The President of the Soviet Union (Президент Советского Союза, Prezident Sovetskogo Soyuza), officially called President of the USSR (Президент СССР) or President of the Union of the Soviet Socialist Republics (Президент Союза Советских Социалистических Республик), was the head of state of the Soviet Union from 15 March 1990 to 25 December 1991.
The President of the United States (POTUS) is the head of state and head of government of the United States of America.
The President of Zambia is the head of state and the head of government of Zambia.
A prime minister is the head of a cabinet and the leader of the ministers in the executive branch of government, often in a parliamentary or semi-presidential system.
The Prime Minister of the Hellenic Republic (Πρωθυπουργός της Ελληνικής Δημοκρατίας, Pro̱thypourgós ti̱s Elli̱nikí̱s Di̱mokratías), colloquially referred to as the Prime Minister of Greece (Πρωθυπουργός της Ελλάδας, Pro̱thypourgós ti̱s Elládas), is the head of government of the Hellenic Republic and the leader of the Greek cabinet.
The President of the Council of Ministers of the Italian Republic (Italian: Presidente del Consiglio dei ministri della Repubblica Italiana), commonly referred to in Italy as Presidente del Consiglio, or informally as Premier and known in English as the Prime Minister of Italy, is the head of government of the Italian Republic.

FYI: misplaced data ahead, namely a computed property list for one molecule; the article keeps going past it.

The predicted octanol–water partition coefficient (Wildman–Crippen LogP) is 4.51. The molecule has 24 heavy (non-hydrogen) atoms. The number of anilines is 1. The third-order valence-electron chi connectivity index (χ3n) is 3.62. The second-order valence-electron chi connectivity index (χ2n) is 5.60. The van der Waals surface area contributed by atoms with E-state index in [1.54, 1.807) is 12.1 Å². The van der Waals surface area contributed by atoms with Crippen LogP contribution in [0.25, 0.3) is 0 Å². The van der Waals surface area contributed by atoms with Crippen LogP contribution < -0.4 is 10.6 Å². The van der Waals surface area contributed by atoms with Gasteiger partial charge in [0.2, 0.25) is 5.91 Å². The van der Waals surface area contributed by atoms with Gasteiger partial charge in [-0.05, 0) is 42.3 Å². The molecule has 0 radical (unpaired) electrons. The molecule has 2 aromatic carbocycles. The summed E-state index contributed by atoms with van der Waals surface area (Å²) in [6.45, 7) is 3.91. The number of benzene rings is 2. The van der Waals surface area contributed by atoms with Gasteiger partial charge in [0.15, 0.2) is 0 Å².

The is the head of government of Japan.
The Prime Minister (นายกรัฐมนตรี) of Thailand is the head of government of Thailand.
The Prime Minister of the Netherlands (Minister-president van Nederland) is the head of the executive branch of the Government of the Netherlands in his quality of chair of the Council of Ministers.
Probus (Marcus Aurelius Probus Augustus; c. 19 August 232 – September/October 282), was Roman Emperor from 276 to 282.
This is a list of public holidays in the Philippines.
Public holidays in Vietnam are days when workers get the day off work.
Qais Al Khonji (Arabic: قيس الخنجي) is an Omani businessman and entrepreneur.
Quentin Claudian Stephen Bell (19 August 1910 in London – 16 December 1996 in Sussex) was an English art historian and author.
Quezon City (Lungsod Quezon,; Ciudad Quezón; also known as QC or Kyusi) is the most populous city in the Philippines.
Quintus Fabius Q. f. M. n. Maximus Gurges, the son of Quintus Fabius Maximus Rullianus, was consul in 292, 276, and 265 BC.
Raúl Ernesto Ruiz Pino (Raoul Ruiz; 25 July 1941 – 19 August 2011) was an experimental Chilean filmmaker, writer and teacher whose work is best known in France.
Ramon Berenguer IV or V (1198 – 19 August 1245), Count of Provence and Forcalquier, was the son of Alfonso II of Provence and Garsenda de Sabran, heiress of Forcalquier.
Régine Alexandra Chassagne (born 19 August 1976) is a Canadian singer, songwriter, musician, multi-instrumentalist, and is a founding member of the band Arcade Fire.